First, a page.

Faith schools are highly controversial and rarely out of the headlines. The government nevertheless remains keen to enable more of them to be set up. This is largely justified on the basis that such schools create a ‘diversity of provision’ that offers greater opportunity for ‘parental choice’. The Huffington Post reports
New research published this week by the National Secular Society seriously undermines this claim. The Choice Delusion report highlights the ways in which faith schools actually restrict school choice for thousands of families who do not want a faith-based education for their children, or do not share the faith of a particular school in their area. The report reveals that almost three in ten families in England live in areas where most or all of the local primary schools are faith-based.
For most parents, the first preference is their nearest school. But what if that happens to be a faith school? When oversubscribed, schools in England designated with a religious character are often allowed to use faith-based oversubscription criteria to give higher priority in admissions to children of the faith. Unless you can get your local priest or vicar to confirm your regular attendance at church, you’re not getting in.
But in some parts of the country parents are left with little or no choice other than to send their child to a faith-based school. Thousands of families were assigned faith schools against their wishes in England in 2017 alone. As part of its case work the National Secular Society has heard from Christian parents allocated Sikh schools, atheist parents allocated church schools and even a Muslim parent allocated a place for her son in an Orthodox Jewish School. In some cases, appeals have been successful, but this isn’t always the case and some parents have resorted to opting-out of the state sector because of a lack of availability of non-faith-based schools.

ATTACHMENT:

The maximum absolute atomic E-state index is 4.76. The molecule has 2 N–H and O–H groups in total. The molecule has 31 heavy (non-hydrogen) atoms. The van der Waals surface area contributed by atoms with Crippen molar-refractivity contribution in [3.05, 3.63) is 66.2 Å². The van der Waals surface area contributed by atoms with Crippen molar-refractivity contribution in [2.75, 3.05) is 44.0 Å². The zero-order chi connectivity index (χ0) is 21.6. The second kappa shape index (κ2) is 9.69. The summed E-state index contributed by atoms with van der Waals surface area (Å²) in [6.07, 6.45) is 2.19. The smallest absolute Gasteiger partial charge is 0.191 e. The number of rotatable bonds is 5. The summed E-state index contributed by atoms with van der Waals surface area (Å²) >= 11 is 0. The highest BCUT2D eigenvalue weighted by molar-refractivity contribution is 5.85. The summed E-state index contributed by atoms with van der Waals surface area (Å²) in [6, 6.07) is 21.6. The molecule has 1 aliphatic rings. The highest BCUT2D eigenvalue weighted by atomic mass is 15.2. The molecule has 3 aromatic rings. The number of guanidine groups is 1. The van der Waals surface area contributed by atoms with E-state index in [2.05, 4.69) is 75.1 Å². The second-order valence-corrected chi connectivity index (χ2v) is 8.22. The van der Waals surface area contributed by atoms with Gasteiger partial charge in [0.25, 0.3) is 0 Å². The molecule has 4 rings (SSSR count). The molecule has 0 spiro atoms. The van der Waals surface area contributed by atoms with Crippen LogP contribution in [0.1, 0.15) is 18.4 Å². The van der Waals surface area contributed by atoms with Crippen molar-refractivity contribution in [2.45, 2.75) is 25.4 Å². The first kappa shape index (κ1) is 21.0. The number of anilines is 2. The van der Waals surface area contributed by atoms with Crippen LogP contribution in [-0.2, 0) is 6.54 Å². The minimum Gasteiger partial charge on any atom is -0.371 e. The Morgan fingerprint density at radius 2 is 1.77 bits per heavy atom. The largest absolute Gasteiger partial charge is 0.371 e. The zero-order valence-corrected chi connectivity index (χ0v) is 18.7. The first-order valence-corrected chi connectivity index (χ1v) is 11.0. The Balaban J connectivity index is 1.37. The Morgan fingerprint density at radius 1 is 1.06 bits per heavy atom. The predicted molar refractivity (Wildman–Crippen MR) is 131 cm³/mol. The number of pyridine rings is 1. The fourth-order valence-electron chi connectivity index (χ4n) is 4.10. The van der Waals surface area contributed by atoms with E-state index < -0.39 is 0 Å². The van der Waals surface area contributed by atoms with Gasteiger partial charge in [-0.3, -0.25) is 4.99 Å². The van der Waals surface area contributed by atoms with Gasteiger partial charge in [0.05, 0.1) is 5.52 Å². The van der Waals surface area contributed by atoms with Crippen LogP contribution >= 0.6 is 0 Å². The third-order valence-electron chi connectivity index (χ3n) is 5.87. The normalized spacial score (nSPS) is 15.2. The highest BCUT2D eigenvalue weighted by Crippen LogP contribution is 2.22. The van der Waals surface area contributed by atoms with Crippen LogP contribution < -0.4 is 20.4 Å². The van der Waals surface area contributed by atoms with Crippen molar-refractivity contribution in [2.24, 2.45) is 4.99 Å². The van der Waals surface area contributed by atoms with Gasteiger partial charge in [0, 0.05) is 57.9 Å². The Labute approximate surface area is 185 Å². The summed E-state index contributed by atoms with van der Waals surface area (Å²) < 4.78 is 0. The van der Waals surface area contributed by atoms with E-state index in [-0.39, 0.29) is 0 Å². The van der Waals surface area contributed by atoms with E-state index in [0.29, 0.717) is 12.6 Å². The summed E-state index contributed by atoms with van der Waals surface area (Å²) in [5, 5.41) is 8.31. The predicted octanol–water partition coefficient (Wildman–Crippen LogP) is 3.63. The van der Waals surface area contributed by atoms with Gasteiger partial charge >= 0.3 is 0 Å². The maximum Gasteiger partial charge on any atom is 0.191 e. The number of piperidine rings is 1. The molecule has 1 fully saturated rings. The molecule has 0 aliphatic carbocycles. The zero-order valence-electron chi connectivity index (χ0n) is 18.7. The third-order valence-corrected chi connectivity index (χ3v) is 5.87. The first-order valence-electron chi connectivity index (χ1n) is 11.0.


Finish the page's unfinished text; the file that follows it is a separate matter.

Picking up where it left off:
The Government hasn’t estimated how many parents are in this situation and frankly, it doesn’t seem to care. Whilst religious freedom arguments are sometimes deployed to defend faith schools, the rights of non-believers seem to be entirely forgotten.
The Catholic Church’s insistence that the government gives it permission to turn away children from non-Catholic families demonstrates that its primary interest is turning pupils into practitioners of the Catholic faith. Jewish, Hindu, Sikh and Muslim faith schools have similar motivations.
Parents may like the idea of choosing the school they send their child to, but that doesn’t necessarily translate into support for faith schools. The research tells us that a school’s religious character is rarely an important decision criterion for parents. High-performing schools are very popular with parents, but faith schools aren’t. Seventy percent of parents say they would choose a school on the basis of its academic standard; 23% would choose on basis of ethical standards. Just 8% say they would choose on the basis of faith. Just a quarter of people in Britain who might have a school-age child say they would consider a faith school. Given the choice, two-thirds of Muslim parents say they wouldn’t want their children to go to a Muslim state school.
Read the full article Faith schools restrict rather than expand parental choice
Have you had experience of this? Please tell us your thoughts in comments or via Twitter ~ Tamsin
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